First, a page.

• to amend the Constitution;

  • to pass legislation with regard to any issue, subject to certain provisions; and

  • to pass on any of its legislative powers to any legislature in the other spheres of government

(except the power to amend the Constitution).

Parliament may intervene in State legislation and make or change laws dealing with exclusive State matters (listed in will be section of the Constitution) only in the following cases (section of the constitution):

  • to maintain national security,

  • to maintain economic unity,

  • to maintain essential national standards,

  • to establish minimum standards for rendering of services; or

  • to prevent unreasonable action by a province that might be detrimental to the other provinces.



State legislatures are bound only by the national Constitution and by their own Constitution.

The legislative authority of State as vested in State Legislatures gives them the power

  • to pass a constitution for the province, or amend any constitution passed by it (sections of the will be the Constitution);

  • to pass legislation for the State with regard to any matters

  • within a functional area listed in the Constitution;

  • outside those functional areas that are expressly assigned to the State by national legislation; and

  • for which a provision of the Constitution envisages the enactment of State legislation; and           to assign any of its legislative powers to a Counties Council in that State.

A State legislature can, with a two-thirds majority, request Parliament to change the name of that State.

A State legislature may recommend to the National Assembly legislation concerning

  • any matter outside the authority of that legislature; and

  • Where an Act of Parliament prevails over a State law.


Capital of Federal Democratic Republic of Upper Nile

  • Shall be Malakal


A relational perspective on implementing a lasting peace in South Sudan is to divide the country into three regions, namely Bhar El Gazal, Equatoria and Upper Nile region. In this case Upper Nile people must work toward self-determination and inspires the view that peoples of Upper Nile must seek influence in a variety of different political forums to manage the complex issues arrives toward this goal. This relational approach makes the case that establishing an autonomy for the greater Upper Nile and selfdetermination through self-governing engagements by the people of Upper Nile through their own perspectives and participation into their own affairs. However, the experience of seeking political influence and gaining self-governance for the people of greater Upper Nile will only be realize by the people of greater Upper Nile themselves.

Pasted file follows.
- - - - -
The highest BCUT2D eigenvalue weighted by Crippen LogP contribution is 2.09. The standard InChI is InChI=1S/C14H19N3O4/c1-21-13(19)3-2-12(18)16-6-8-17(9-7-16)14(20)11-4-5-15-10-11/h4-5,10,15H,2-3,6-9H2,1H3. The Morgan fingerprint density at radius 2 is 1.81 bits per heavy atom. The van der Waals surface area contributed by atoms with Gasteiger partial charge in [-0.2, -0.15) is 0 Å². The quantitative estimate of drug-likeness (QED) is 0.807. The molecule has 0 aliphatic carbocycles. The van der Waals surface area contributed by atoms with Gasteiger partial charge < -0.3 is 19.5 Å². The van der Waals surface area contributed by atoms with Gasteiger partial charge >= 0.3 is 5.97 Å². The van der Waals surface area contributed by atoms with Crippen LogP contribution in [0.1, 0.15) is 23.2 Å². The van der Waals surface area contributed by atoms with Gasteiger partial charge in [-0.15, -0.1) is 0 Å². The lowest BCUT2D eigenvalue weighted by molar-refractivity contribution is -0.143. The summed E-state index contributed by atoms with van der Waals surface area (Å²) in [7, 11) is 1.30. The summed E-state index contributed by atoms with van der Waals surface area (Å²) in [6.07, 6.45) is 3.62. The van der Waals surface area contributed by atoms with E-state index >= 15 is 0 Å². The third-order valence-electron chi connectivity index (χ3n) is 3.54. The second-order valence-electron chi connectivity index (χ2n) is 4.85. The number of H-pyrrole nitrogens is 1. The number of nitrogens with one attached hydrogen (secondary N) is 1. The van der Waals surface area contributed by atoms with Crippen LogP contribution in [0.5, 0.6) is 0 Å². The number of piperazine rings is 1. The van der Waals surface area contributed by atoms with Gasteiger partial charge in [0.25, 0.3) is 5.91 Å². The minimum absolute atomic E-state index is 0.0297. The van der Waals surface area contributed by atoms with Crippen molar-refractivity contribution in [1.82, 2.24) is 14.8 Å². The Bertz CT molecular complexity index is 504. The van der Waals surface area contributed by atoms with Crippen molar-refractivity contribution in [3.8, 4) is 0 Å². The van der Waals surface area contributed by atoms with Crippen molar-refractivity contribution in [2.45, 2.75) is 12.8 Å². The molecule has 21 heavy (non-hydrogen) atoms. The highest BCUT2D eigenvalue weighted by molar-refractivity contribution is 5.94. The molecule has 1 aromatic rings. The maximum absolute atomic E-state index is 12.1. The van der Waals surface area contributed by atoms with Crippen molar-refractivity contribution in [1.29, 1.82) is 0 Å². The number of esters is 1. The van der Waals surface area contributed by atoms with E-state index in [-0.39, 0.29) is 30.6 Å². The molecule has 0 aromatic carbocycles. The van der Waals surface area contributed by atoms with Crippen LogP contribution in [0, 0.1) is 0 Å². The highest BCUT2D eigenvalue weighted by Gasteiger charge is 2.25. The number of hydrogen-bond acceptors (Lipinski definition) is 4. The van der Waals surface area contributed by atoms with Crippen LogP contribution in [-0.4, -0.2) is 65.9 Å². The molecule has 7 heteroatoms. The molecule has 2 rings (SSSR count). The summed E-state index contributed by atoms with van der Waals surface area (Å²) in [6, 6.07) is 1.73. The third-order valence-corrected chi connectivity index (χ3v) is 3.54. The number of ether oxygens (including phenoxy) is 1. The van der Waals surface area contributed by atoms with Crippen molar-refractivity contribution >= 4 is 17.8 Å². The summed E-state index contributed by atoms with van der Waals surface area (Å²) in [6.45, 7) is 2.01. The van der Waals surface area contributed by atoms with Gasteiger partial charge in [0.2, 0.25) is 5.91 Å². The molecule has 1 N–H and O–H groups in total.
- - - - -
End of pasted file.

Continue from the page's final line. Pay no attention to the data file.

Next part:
For that reason, it is necessary to respond to the uncertainty of political decisions formulated through changing the current system in South Sudan. Therefore, political and rational approaches to reforms are needed for actual collaboration to come about by better managing the complex attached to this topic. The case of the former Yugoslavia explains one example of how people of three regions of South Sudan and people of Upper Nile in particular can encourage self-determination for the people of Upper Nile.

 The relational aspects of Upper Nile toward independence have grown through four years of oppression by confuse forceful relationship of the people of South Sudan. To end this suffering, this procedural outlined above, and the institutional aspects of rights and political participation by the people of Upper Nile is the only way to achieve the lasting peace in South Sudan. The people of Federal Democratic of Upper Nile people themselves have to push the perception of their own rights into the public political awareness by appealing to their own way of traditional way of living and the standards and international law. 

Finally, in order to succeed with an expansion of powers to achieve a country, a relational approach to self-determination is required because the solidification and empowerment of the people of great Upper through political participation that depends on greater traditional understandings and shared values.


Gatluke Chuol Reat 

Tel. +1-613-600-3841

Worker People's Party of Upper Nile (WPP/UN),

Upper Nile Army (UNA)

Holds BA in Philosophy at the University of Western Ontario, Canada.

Please note: this document is still under construction and some words or phrases are subject to changes